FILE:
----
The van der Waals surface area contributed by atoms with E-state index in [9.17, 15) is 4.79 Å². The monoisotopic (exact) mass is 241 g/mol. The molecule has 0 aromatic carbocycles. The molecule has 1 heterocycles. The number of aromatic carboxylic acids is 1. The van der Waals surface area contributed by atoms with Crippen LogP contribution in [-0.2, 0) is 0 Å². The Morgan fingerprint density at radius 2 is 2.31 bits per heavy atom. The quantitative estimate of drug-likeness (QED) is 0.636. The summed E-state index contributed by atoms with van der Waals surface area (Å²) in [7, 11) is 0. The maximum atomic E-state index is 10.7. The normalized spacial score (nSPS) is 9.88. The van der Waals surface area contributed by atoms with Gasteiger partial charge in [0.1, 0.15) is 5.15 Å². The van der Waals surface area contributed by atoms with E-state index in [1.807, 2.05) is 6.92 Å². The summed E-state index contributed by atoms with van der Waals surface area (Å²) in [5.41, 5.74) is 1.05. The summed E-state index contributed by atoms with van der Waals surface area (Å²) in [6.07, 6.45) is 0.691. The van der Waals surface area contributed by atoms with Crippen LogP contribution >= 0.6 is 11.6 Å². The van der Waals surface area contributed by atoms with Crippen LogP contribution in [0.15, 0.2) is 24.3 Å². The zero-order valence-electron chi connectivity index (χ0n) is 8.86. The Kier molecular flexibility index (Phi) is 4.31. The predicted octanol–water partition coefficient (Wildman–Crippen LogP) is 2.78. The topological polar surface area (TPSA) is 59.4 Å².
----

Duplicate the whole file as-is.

The van der Waals surface area contributed by atoms with E-state index in [9.17, 15) is 4.79 Å². The monoisotopic (exact) mass is 241 g/mol. The molecule has 0 aromatic carbocycles. The molecule has 1 heterocycles. The number of aromatic carboxylic acids is 1. The van der Waals surface area contributed by atoms with Crippen LogP contribution in [-0.2, 0) is 0 Å². The Morgan fingerprint density at radius 2 is 2.31 bits per heavy atom. The quantitative estimate of drug-likeness (QED) is 0.636. The summed E-state index contributed by atoms with van der Waals surface area (Å²) in [7, 11) is 0. The maximum atomic E-state index is 10.7. The normalized spacial score (nSPS) is 9.88. The van der Waals surface area contributed by atoms with Gasteiger partial charge in [0.1, 0.15) is 5.15 Å². The van der Waals surface area contributed by atoms with E-state index in [1.807, 2.05) is 6.92 Å². The summed E-state index contributed by atoms with van der Waals surface area (Å²) in [5.41, 5.74) is 1.05. The summed E-state index contributed by atoms with van der Waals surface area (Å²) in [6.07, 6.45) is 0.691. The van der Waals surface area contributed by atoms with Crippen LogP contribution >= 0.6 is 11.6 Å². The van der Waals surface area contributed by atoms with Crippen LogP contribution in [0.15, 0.2) is 24.3 Å². The zero-order valence-electron chi connectivity index (χ0n) is 8.86. The Kier molecular flexibility index (Phi) is 4.31. The predicted octanol–water partition coefficient (Wildman–Crippen LogP) is 2.78. The topological polar surface area (TPSA) is 59.4 Å².